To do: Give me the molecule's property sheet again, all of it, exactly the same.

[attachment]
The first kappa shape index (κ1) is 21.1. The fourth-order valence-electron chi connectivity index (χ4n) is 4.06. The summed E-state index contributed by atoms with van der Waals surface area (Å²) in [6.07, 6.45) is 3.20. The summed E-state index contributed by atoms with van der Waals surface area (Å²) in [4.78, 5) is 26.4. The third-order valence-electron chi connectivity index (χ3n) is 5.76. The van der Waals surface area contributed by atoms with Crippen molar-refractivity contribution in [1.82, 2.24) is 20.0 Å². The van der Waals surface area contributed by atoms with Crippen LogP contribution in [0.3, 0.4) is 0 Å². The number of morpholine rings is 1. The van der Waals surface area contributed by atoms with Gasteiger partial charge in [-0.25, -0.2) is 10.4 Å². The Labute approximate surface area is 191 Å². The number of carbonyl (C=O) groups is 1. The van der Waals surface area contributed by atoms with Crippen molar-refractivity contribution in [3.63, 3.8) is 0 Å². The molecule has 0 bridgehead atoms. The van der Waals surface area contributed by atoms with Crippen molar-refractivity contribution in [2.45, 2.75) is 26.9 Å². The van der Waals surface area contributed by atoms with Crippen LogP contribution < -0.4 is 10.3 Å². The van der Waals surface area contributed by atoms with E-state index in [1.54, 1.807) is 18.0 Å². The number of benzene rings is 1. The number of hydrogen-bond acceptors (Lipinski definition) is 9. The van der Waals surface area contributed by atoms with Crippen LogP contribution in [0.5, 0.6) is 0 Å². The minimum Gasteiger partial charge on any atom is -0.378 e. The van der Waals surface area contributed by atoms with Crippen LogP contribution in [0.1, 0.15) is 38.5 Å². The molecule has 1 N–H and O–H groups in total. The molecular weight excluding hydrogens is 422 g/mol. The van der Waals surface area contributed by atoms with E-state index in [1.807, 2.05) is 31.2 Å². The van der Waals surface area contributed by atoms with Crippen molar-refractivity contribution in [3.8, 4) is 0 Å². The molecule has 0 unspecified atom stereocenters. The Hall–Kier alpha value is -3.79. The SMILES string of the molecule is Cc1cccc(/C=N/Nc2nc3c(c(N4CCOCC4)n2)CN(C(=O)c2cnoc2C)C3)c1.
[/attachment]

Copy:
The first kappa shape index (κ1) is 21.1. The fourth-order valence-electron chi connectivity index (χ4n) is 4.06. The summed E-state index contributed by atoms with van der Waals surface area (Å²) in [6.07, 6.45) is 3.20. The summed E-state index contributed by atoms with van der Waals surface area (Å²) in [4.78, 5) is 26.4. The third-order valence-electron chi connectivity index (χ3n) is 5.76. The van der Waals surface area contributed by atoms with Crippen molar-refractivity contribution in [1.82, 2.24) is 20.0 Å². The van der Waals surface area contributed by atoms with Crippen LogP contribution in [0.3, 0.4) is 0 Å². The number of morpholine rings is 1. The van der Waals surface area contributed by atoms with Gasteiger partial charge in [-0.25, -0.2) is 10.4 Å². The Labute approximate surface area is 191 Å². The number of carbonyl (C=O) groups is 1. The van der Waals surface area contributed by atoms with Crippen molar-refractivity contribution in [3.63, 3.8) is 0 Å². The molecule has 0 bridgehead atoms. The van der Waals surface area contributed by atoms with Crippen molar-refractivity contribution in [2.45, 2.75) is 26.9 Å². The van der Waals surface area contributed by atoms with Crippen LogP contribution < -0.4 is 10.3 Å². The van der Waals surface area contributed by atoms with E-state index in [1.54, 1.807) is 18.0 Å². The number of benzene rings is 1. The number of hydrogen-bond acceptors (Lipinski definition) is 9. The van der Waals surface area contributed by atoms with Crippen LogP contribution in [0.5, 0.6) is 0 Å². The minimum Gasteiger partial charge on any atom is -0.378 e. The van der Waals surface area contributed by atoms with Crippen LogP contribution in [0.1, 0.15) is 38.5 Å². The molecule has 1 N–H and O–H groups in total. The molecular weight excluding hydrogens is 422 g/mol. The van der Waals surface area contributed by atoms with E-state index in [1.807, 2.05) is 31.2 Å². The van der Waals surface area contributed by atoms with Crippen molar-refractivity contribution in [3.8, 4) is 0 Å². The molecule has 0 unspecified atom stereocenters. The Hall–Kier alpha value is -3.79. The SMILES string of the molecule is Cc1cccc(/C=N/Nc2nc3c(c(N4CCOCC4)n2)CN(C(=O)c2cnoc2C)C3)c1.